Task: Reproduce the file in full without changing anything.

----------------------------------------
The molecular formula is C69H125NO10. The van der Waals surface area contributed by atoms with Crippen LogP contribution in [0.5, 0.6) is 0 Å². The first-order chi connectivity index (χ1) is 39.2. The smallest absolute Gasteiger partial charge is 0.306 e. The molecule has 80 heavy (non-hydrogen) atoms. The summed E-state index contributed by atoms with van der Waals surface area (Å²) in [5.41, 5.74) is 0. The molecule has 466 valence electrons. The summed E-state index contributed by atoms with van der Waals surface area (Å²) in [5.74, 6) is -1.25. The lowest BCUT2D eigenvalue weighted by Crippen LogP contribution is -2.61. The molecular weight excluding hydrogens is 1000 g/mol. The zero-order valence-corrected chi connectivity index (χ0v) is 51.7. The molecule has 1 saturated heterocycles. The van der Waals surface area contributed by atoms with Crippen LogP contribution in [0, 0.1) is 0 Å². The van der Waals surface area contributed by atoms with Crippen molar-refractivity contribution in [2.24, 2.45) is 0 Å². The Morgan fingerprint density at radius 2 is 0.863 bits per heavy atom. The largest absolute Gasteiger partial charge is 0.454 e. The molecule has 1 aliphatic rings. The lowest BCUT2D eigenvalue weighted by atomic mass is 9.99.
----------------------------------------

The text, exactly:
The molecular formula is C69H125NO10. The van der Waals surface area contributed by atoms with Crippen LogP contribution in [0.5, 0.6) is 0 Å². The first-order chi connectivity index (χ1) is 39.2. The smallest absolute Gasteiger partial charge is 0.306 e. The molecule has 80 heavy (non-hydrogen) atoms. The summed E-state index contributed by atoms with van der Waals surface area (Å²) in [5.41, 5.74) is 0. The molecule has 466 valence electrons. The summed E-state index contributed by atoms with van der Waals surface area (Å²) in [5.74, 6) is -1.25. The lowest BCUT2D eigenvalue weighted by Crippen LogP contribution is -2.61. The molecular weight excluding hydrogens is 1000 g/mol. The zero-order valence-corrected chi connectivity index (χ0v) is 51.7. The molecule has 1 saturated heterocycles. The van der Waals surface area contributed by atoms with Crippen LogP contribution in [0, 0.1) is 0 Å². The van der Waals surface area contributed by atoms with Crippen molar-refractivity contribution in [2.24, 2.45) is 0 Å². The Morgan fingerprint density at radius 2 is 0.863 bits per heavy atom. The largest absolute Gasteiger partial charge is 0.454 e. The molecule has 1 aliphatic rings. The lowest BCUT2D eigenvalue weighted by atomic mass is 9.99.